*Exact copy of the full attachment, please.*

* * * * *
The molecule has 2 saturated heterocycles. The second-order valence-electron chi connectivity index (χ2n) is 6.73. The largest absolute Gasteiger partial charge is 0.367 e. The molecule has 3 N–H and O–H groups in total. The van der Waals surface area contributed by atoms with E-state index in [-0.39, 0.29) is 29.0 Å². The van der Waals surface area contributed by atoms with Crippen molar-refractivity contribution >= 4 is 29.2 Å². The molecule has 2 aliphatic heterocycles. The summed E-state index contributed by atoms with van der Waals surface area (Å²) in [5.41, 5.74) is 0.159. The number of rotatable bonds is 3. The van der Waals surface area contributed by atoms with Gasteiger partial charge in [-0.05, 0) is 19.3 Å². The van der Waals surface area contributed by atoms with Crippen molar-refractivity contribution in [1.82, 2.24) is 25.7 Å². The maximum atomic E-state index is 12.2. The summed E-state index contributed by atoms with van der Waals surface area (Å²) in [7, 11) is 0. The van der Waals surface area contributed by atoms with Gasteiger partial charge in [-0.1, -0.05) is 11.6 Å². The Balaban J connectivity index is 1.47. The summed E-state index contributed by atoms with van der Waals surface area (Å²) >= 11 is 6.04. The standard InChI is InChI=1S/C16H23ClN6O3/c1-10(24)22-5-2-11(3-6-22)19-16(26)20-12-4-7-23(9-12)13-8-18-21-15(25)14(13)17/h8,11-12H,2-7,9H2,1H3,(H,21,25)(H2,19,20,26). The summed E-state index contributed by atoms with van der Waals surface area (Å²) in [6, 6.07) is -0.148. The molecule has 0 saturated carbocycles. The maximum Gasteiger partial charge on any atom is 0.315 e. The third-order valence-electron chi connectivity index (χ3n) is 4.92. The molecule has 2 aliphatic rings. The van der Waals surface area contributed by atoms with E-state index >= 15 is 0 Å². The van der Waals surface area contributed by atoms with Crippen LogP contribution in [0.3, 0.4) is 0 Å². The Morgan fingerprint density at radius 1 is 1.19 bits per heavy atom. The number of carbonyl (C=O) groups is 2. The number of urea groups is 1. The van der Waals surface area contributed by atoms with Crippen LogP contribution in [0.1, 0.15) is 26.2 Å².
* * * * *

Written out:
The molecule has 2 saturated heterocycles. The second-order valence-electron chi connectivity index (χ2n) is 6.73. The largest absolute Gasteiger partial charge is 0.367 e. The molecule has 3 N–H and O–H groups in total. The van der Waals surface area contributed by atoms with E-state index in [-0.39, 0.29) is 29.0 Å². The van der Waals surface area contributed by atoms with Crippen molar-refractivity contribution >= 4 is 29.2 Å². The molecule has 2 aliphatic heterocycles. The summed E-state index contributed by atoms with van der Waals surface area (Å²) in [5.41, 5.74) is 0.159. The number of rotatable bonds is 3. The van der Waals surface area contributed by atoms with Gasteiger partial charge in [-0.05, 0) is 19.3 Å². The van der Waals surface area contributed by atoms with Crippen molar-refractivity contribution in [1.82, 2.24) is 25.7 Å². The maximum atomic E-state index is 12.2. The summed E-state index contributed by atoms with van der Waals surface area (Å²) in [7, 11) is 0. The van der Waals surface area contributed by atoms with Gasteiger partial charge in [-0.1, -0.05) is 11.6 Å². The Balaban J connectivity index is 1.47. The summed E-state index contributed by atoms with van der Waals surface area (Å²) >= 11 is 6.04. The standard InChI is InChI=1S/C16H23ClN6O3/c1-10(24)22-5-2-11(3-6-22)19-16(26)20-12-4-7-23(9-12)13-8-18-21-15(25)14(13)17/h8,11-12H,2-7,9H2,1H3,(H,21,25)(H2,19,20,26). The summed E-state index contributed by atoms with van der Waals surface area (Å²) in [6, 6.07) is -0.148. The molecule has 0 saturated carbocycles. The maximum Gasteiger partial charge on any atom is 0.315 e. The third-order valence-electron chi connectivity index (χ3n) is 4.92. The molecule has 2 aliphatic rings. The van der Waals surface area contributed by atoms with E-state index >= 15 is 0 Å². The van der Waals surface area contributed by atoms with Crippen LogP contribution in [0.3, 0.4) is 0 Å². The Morgan fingerprint density at radius 1 is 1.19 bits per heavy atom. The number of carbonyl (C=O) groups is 2. The number of urea groups is 1. The van der Waals surface area contributed by atoms with Crippen LogP contribution in [0.1, 0.15) is 26.2 Å².